Book Review: Spiritual Disciplines Handbook: Practices That Transform Us

Author: Calhoun, Adele Ahlberg
Publication details: Downers Grove: IVP, 2005

Summary: Calhoun uses ‘WORSHIP’ as an acrostic to organise over 60 spiritual practices  drawn from the breadth of the Christian tradition into 7 groups: ‘Worship’, ‘Open myself to God’, ‘Relinquish the false self’, ‘Share my life with others’, ‘Hear God’s word’, ‘Incarnate the love of Christ’, and ‘Pray’. For each practice she includes a tabled summary, a few pages of discussion, reflection questions, practical steps to help the reader experience the discipline, and finally a list of further resources. The book also contains an excellent introductory section on exploring desire, and useful appendices on a variety of related issues, such as suggestions for spiritual mentors and postures for prayer.

Evaluation:  Urging people to just ‘pray and read your bible’ is rarely a helpful approach to encouraging the  vital nurturing of spiritual health; natural variance in spiritual temperaments and life seasons mean people are looking for a whole host of ways to foster spiritual authenticity in their journey. Whereas texts such as Foster’s Celebration of Discipline or Willard’s Spirit of the Disciplines focus on just a few classic disciplines and require a concerted effort to work through,  Calhoun offers a highly accessible pathway into a wide range of spiritual practices that lay people can flick through and use as an entry point into further discovery. She maintains a healthy balance between personal and communal practices, and includes practices such as ‘Unplugging’ which have particular contemporary relevance. Every faith community should have a copy in their resource collection. Highly recommended.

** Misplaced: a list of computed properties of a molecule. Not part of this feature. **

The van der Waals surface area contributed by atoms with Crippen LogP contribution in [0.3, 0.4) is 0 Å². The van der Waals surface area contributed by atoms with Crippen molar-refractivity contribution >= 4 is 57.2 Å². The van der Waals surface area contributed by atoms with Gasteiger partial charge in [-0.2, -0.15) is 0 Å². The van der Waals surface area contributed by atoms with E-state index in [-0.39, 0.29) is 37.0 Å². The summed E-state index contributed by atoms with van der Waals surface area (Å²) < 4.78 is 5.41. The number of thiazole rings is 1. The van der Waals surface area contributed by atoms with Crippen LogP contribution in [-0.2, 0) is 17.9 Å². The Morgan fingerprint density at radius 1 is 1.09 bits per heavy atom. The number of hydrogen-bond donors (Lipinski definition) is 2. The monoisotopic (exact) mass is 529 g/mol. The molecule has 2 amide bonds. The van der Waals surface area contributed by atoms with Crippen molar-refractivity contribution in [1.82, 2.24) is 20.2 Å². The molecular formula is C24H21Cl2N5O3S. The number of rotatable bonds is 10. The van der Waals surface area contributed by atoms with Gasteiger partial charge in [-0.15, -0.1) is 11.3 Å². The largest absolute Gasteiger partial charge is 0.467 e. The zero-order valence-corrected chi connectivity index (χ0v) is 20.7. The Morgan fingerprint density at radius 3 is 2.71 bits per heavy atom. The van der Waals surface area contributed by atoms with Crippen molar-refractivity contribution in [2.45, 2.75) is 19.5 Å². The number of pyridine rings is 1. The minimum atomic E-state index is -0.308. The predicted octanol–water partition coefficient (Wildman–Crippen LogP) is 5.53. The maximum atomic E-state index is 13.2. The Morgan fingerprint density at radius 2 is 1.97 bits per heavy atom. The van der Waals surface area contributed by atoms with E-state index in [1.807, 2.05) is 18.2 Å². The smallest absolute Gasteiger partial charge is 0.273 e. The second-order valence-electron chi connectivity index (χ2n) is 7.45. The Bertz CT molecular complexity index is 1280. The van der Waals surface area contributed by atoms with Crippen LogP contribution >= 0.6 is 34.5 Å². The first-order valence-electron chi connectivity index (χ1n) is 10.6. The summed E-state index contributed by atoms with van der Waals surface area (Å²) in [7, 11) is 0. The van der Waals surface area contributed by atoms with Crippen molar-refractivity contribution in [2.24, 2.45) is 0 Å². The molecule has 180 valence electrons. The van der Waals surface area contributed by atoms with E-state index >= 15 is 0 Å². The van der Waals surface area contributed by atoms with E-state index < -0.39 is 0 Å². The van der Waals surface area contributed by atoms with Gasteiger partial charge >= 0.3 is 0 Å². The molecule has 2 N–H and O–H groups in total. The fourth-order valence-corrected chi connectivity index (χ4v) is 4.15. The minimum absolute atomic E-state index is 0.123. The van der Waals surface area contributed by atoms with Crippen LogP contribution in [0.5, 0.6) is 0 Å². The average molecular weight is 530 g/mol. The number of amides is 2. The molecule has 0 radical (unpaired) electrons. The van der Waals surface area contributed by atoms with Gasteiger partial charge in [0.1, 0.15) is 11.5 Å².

Reviewed by: Bruce Hulme

Lecturer in Spirituality and Practical Theology, Tabor Adelaide


Foundations for Pastoral Care: Practical and Personal Availability

Image Bruce Hulme, Lecturer in Spirituality and Practical Theology
Christians often discount themselves from the ministry of pastoral care because of a perceived lack of knowledge and skills. ‘What would I say? What would I do?’ Although knowledge and skills are important for pastoral carers to develop, even more foundational is the gift of presence that comes through two forms of availability.

Firstly, practical or pragmatic availability is the presence of sufficient margins—e.g. time, physical/emotional energy, finance—to enable a caring response to another’s need. We often succumb to fast-paced, frenetic and distracted living, leading to marginless, ‘just-in-time’ lives. When opportunities to care happen upon us, our response is limited if we are simply too busy, exhausted, or broke. A lack of margins is always a good cue to ask ourselves: am I living as a called or driven person?

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